Dip each ladyfinger very quickly in the espresso syrup, dipping first one side, then the other, taking no longer than about a full second a side. The goal is to moisten most of the biscuit but maintain a firm texture and an narrow inner core that is unsyruped. After each finger is dipped, set it in the large rectangular serving pan, forming 3 rows of 6 fingers for the first layer. If necessary press the fingers slightly to fit them into the pan. You should have less than 1/2 cup of espresso syrup remaining. If you have more, brush the syrup evenly onto the fingers until you have a little less than 1/2 cup. Now add the reserved syrup for the second layer to the remaining syrup in the shallow pan.
Spread half (3 cups) the mascarpone mixture evenly over the fingers. Dip the remaining fingers into the syrup and arrange a second layer on top of the mascarpone mixture. (You should have 1/2 to 3/4 cup of left-over espresso syrup which can be discarded. If you have more, again brush the fingers evenly until no more than 3/4 cup remains.) Pour the remaining mascarpone mixture over the top and use a spatula to spread it evenly.
Place the cocoa in a fine strainer, held over the Tira Misu, and sprinkle it lightly over the surface, using a small spoon to stir the cocoa in the strainer. I prefer a light sprinkle but more cocoa can be added if a thicker coat is desired.
Store airtight. Cover tightly with plastic wrap and refrigerate for at least 6 hours up to 3 days before serving. The Tira Misu can also be frozen for up to 3 months.
To serve, use a large serving spoon or pancake turner to scoop out portions. For 12 servings, use a knife to score it in thirds the long way and quarters the short way.
Variation: Chocolate Snowflake Topping
Dark chocolate is a lovely and sweeter alternative to the bitter cocoa dusting but it must be grated so finely it melts on the tongue to maintain the harmonious creaminess of the dessert. The chocolate needs to be as hard as possible to grate finely so it must not be warm. If you have a large block of chocolate use a melon-baller to scrape the chocolate, making short, light strokes that do not cut too deeply into the chocolate. Alternatively, use the coarse holes on a cheese grater to grate the edge of a chocolate bar. Hold the chocolate with a paper towel so that your fingers won't melt the chocolate. Allow the flakes to fall onto a small cool baking sheet. Place the sheet inside a large plastic bag and shake the flakes into the bag. Avoid touching them because they melt very easily. Use a large spoon to lift the chocolate flakes and sprinkle them on the surface of the Tira Misu.
Note: this requires 8 shots of espresso. Alternatively, you can use 1/4 cup/0.5 ounce/15 grams Medaglio d'Oro instant espresso powder. Dissolve it with the sugar in 1 cup of boiling water. Remove it from the heat and add another cup of cold water, the vanilla and the remaining 1 tablespoon of Marsala.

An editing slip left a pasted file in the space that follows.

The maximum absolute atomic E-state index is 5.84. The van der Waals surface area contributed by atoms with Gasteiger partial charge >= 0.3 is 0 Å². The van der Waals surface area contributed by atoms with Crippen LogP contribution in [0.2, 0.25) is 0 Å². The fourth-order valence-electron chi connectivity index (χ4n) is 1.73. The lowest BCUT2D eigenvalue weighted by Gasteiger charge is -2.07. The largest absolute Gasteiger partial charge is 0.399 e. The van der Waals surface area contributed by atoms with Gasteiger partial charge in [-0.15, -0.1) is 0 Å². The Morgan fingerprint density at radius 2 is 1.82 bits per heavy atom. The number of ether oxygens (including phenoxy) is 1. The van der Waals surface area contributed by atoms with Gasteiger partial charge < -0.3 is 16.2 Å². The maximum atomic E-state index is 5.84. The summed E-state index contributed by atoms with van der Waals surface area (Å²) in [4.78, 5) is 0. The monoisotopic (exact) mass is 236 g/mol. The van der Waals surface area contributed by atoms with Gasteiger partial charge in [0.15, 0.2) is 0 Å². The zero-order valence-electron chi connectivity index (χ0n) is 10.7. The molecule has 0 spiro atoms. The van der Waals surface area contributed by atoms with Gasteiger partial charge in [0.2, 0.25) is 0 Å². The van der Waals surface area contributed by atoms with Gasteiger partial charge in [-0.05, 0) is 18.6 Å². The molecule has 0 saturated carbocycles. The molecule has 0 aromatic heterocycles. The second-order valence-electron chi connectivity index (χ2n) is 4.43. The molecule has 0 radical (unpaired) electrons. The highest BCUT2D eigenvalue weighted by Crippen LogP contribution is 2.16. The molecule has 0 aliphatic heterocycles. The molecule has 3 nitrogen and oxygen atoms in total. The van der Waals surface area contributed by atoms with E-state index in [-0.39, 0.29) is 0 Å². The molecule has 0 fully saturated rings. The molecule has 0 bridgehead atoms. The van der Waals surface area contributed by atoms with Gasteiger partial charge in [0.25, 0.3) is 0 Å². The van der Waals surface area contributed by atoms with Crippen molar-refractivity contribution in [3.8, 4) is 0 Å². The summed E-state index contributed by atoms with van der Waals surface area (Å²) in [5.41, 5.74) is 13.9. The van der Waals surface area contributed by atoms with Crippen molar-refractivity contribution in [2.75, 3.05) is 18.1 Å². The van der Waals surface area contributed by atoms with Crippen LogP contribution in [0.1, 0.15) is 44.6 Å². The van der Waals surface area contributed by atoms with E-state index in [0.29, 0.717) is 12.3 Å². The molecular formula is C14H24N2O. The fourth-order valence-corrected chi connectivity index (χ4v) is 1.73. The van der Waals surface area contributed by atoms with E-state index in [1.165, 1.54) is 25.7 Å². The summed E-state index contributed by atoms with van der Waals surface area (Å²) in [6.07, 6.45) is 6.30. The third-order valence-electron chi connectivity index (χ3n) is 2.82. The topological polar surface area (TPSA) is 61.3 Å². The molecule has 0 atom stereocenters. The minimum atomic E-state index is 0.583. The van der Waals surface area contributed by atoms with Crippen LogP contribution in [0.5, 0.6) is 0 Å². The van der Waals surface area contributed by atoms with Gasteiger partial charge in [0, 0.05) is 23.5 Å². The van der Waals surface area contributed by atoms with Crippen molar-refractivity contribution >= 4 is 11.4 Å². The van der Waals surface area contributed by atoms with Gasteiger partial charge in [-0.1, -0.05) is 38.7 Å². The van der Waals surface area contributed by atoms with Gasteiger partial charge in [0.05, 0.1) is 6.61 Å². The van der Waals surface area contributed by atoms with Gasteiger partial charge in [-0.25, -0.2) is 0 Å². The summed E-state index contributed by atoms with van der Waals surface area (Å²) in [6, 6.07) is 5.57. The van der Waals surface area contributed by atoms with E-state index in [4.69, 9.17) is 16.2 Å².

Comments

Peter Nosko
Peter Nosko
05/ 1/2013 09:01 PM

Hello again Rose. I'm having lots of trouble making your simple Hot Fudge recipe (The Cake Bible, pg 88). I tried 3 times using the (gas) stove method. The first time, it was for a single recipe amount, and it nearly turned to chewy fudge. The last two times, I used 4oz chocolate and proportional amounts of other ingredients. It came out too thin, and gets grainy when refrigerated. There's a lot of action between 5 and 10 minutes of moderate boil. I am careful to not stir after boiling begins (just a few pans swirls). Is there a temperature I could hone in on or would you recommend the microwave and watching for the correct volume (probably sounds easier than doing). Thanks.

REPLY

I LOVE tira misu...it is the ULTIMATE dessert, scratch that...thing to eat anytime! Forget regular food, I'll eat tira misu anytime! They say ambrosia is the food of the gods.......well, they are missing out...it shaouls be tira misu!!!!

REPLY

Thank you for posting this recipe. I have made this recipe many times and it is a fan favorite in my home. I might try using Kahlua or amaretto the next time. Sounds intriguiging.

REPLY

I have made this also and it is a favorite. Thanks for posting the recipe, Rose!

REPLY

Your version sounds wonderful. I will be sure to make it this holiday. Thank you for sharing the recipe.

REPLY

diana Seear
diana Seear
12/ 4/2012 02:29 PM

In our Italian family we like to use amaretto, rum or Kahlua instead of the sweet wine...just a matter of preference ...it does make a huge difference so try and find the Marscapone from Italy. If you want the best results you must use the finest ingredients.

REPLY

Your tiramisu is one of my all-time favorite recipes! It's very generous to post it so that everyone can have the recipe.

REPLY